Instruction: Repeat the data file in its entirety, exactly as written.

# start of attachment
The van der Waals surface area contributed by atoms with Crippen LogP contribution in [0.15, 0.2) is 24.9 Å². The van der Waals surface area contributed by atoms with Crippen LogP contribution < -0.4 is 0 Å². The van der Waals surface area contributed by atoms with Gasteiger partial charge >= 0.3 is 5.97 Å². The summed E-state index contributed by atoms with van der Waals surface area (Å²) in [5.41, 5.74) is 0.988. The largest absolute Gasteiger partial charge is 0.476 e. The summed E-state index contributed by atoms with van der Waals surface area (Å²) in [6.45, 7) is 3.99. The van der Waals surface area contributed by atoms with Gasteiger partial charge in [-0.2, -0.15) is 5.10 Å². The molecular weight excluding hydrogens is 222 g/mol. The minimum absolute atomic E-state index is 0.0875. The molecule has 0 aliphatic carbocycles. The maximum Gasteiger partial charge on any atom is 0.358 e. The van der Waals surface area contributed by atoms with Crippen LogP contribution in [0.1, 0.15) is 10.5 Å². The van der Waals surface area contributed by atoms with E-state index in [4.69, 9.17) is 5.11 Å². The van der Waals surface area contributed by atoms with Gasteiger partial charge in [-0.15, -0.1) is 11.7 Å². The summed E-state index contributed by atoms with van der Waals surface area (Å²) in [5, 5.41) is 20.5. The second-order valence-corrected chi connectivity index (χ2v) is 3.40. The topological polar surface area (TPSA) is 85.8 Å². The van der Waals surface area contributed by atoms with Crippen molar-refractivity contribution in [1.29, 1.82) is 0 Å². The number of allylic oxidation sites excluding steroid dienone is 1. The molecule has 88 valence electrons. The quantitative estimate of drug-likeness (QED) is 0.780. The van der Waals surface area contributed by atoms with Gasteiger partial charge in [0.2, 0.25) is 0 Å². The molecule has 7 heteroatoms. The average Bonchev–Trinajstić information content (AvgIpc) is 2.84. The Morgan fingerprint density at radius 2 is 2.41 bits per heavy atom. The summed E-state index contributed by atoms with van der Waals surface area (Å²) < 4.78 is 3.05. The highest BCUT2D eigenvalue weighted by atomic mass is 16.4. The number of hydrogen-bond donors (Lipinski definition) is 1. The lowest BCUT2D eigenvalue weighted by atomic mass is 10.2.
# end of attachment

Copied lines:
The van der Waals surface area contributed by atoms with Crippen LogP contribution in [0.15, 0.2) is 24.9 Å². The van der Waals surface area contributed by atoms with Crippen LogP contribution < -0.4 is 0 Å². The van der Waals surface area contributed by atoms with Gasteiger partial charge >= 0.3 is 5.97 Å². The summed E-state index contributed by atoms with van der Waals surface area (Å²) in [5.41, 5.74) is 0.988. The largest absolute Gasteiger partial charge is 0.476 e. The summed E-state index contributed by atoms with van der Waals surface area (Å²) in [6.45, 7) is 3.99. The van der Waals surface area contributed by atoms with Gasteiger partial charge in [-0.2, -0.15) is 5.10 Å². The molecular weight excluding hydrogens is 222 g/mol. The minimum absolute atomic E-state index is 0.0875. The molecule has 0 aliphatic carbocycles. The maximum Gasteiger partial charge on any atom is 0.358 e. The van der Waals surface area contributed by atoms with Crippen LogP contribution in [0.1, 0.15) is 10.5 Å². The van der Waals surface area contributed by atoms with E-state index in [4.69, 9.17) is 5.11 Å². The van der Waals surface area contributed by atoms with Gasteiger partial charge in [-0.15, -0.1) is 11.7 Å². The summed E-state index contributed by atoms with van der Waals surface area (Å²) in [5, 5.41) is 20.5. The second-order valence-corrected chi connectivity index (χ2v) is 3.40. The topological polar surface area (TPSA) is 85.8 Å². The van der Waals surface area contributed by atoms with Crippen molar-refractivity contribution in [1.29, 1.82) is 0 Å². The number of allylic oxidation sites excluding steroid dienone is 1. The molecule has 88 valence electrons. The quantitative estimate of drug-likeness (QED) is 0.780. The van der Waals surface area contributed by atoms with Gasteiger partial charge in [0.2, 0.25) is 0 Å². The molecule has 7 heteroatoms. The average Bonchev–Trinajstić information content (AvgIpc) is 2.84. The Morgan fingerprint density at radius 2 is 2.41 bits per heavy atom. The summed E-state index contributed by atoms with van der Waals surface area (Å²) < 4.78 is 3.05. The highest BCUT2D eigenvalue weighted by atomic mass is 16.4. The number of hydrogen-bond donors (Lipinski definition) is 1. The lowest BCUT2D eigenvalue weighted by atomic mass is 10.2.